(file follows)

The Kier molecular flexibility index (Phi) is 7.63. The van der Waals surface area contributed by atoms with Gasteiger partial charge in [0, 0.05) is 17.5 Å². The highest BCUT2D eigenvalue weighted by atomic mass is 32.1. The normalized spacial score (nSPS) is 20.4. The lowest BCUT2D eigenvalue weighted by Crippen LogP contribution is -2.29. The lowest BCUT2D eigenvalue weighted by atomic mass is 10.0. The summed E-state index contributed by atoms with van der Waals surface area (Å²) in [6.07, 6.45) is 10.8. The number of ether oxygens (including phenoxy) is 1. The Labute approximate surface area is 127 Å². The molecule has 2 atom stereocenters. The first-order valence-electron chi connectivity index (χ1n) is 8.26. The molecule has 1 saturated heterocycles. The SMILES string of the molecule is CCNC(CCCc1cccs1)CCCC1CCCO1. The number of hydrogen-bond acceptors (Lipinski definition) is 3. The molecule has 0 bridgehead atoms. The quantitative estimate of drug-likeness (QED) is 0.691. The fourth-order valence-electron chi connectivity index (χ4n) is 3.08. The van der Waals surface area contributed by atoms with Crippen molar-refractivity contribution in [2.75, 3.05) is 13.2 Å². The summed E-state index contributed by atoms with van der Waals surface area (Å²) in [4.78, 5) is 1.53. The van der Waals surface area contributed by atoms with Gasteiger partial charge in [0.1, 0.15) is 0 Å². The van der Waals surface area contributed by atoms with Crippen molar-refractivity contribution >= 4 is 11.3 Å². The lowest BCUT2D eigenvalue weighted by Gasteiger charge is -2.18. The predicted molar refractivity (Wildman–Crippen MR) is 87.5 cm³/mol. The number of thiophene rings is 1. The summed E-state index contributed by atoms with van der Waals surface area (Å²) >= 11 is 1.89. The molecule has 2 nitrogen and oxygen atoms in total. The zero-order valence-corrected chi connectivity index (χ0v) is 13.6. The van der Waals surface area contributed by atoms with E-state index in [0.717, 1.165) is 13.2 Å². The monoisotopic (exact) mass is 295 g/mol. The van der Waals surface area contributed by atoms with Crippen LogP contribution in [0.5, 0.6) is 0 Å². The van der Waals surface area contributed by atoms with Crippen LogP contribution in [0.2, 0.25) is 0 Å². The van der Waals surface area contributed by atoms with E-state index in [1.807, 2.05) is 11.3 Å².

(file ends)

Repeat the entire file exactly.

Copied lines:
The Kier molecular flexibility index (Phi) is 7.63. The van der Waals surface area contributed by atoms with Gasteiger partial charge in [0, 0.05) is 17.5 Å². The highest BCUT2D eigenvalue weighted by atomic mass is 32.1. The normalized spacial score (nSPS) is 20.4. The lowest BCUT2D eigenvalue weighted by Crippen LogP contribution is -2.29. The lowest BCUT2D eigenvalue weighted by atomic mass is 10.0. The summed E-state index contributed by atoms with van der Waals surface area (Å²) in [6.07, 6.45) is 10.8. The number of ether oxygens (including phenoxy) is 1. The Labute approximate surface area is 127 Å². The molecule has 2 atom stereocenters. The first-order valence-electron chi connectivity index (χ1n) is 8.26. The molecule has 1 saturated heterocycles. The SMILES string of the molecule is CCNC(CCCc1cccs1)CCCC1CCCO1. The number of hydrogen-bond acceptors (Lipinski definition) is 3. The molecule has 0 bridgehead atoms. The quantitative estimate of drug-likeness (QED) is 0.691. The fourth-order valence-electron chi connectivity index (χ4n) is 3.08. The van der Waals surface area contributed by atoms with Crippen molar-refractivity contribution in [2.75, 3.05) is 13.2 Å². The summed E-state index contributed by atoms with van der Waals surface area (Å²) in [4.78, 5) is 1.53. The van der Waals surface area contributed by atoms with Gasteiger partial charge in [0.1, 0.15) is 0 Å². The van der Waals surface area contributed by atoms with Crippen molar-refractivity contribution >= 4 is 11.3 Å². The lowest BCUT2D eigenvalue weighted by Gasteiger charge is -2.18. The predicted molar refractivity (Wildman–Crippen MR) is 87.5 cm³/mol. The number of thiophene rings is 1. The summed E-state index contributed by atoms with van der Waals surface area (Å²) >= 11 is 1.89. The molecule has 2 nitrogen and oxygen atoms in total. The zero-order valence-corrected chi connectivity index (χ0v) is 13.6. The van der Waals surface area contributed by atoms with E-state index in [0.717, 1.165) is 13.2 Å². The monoisotopic (exact) mass is 295 g/mol. The van der Waals surface area contributed by atoms with Crippen LogP contribution in [0.5, 0.6) is 0 Å². The van der Waals surface area contributed by atoms with Crippen LogP contribution in [0.2, 0.25) is 0 Å². The van der Waals surface area contributed by atoms with E-state index in [1.807, 2.05) is 11.3 Å².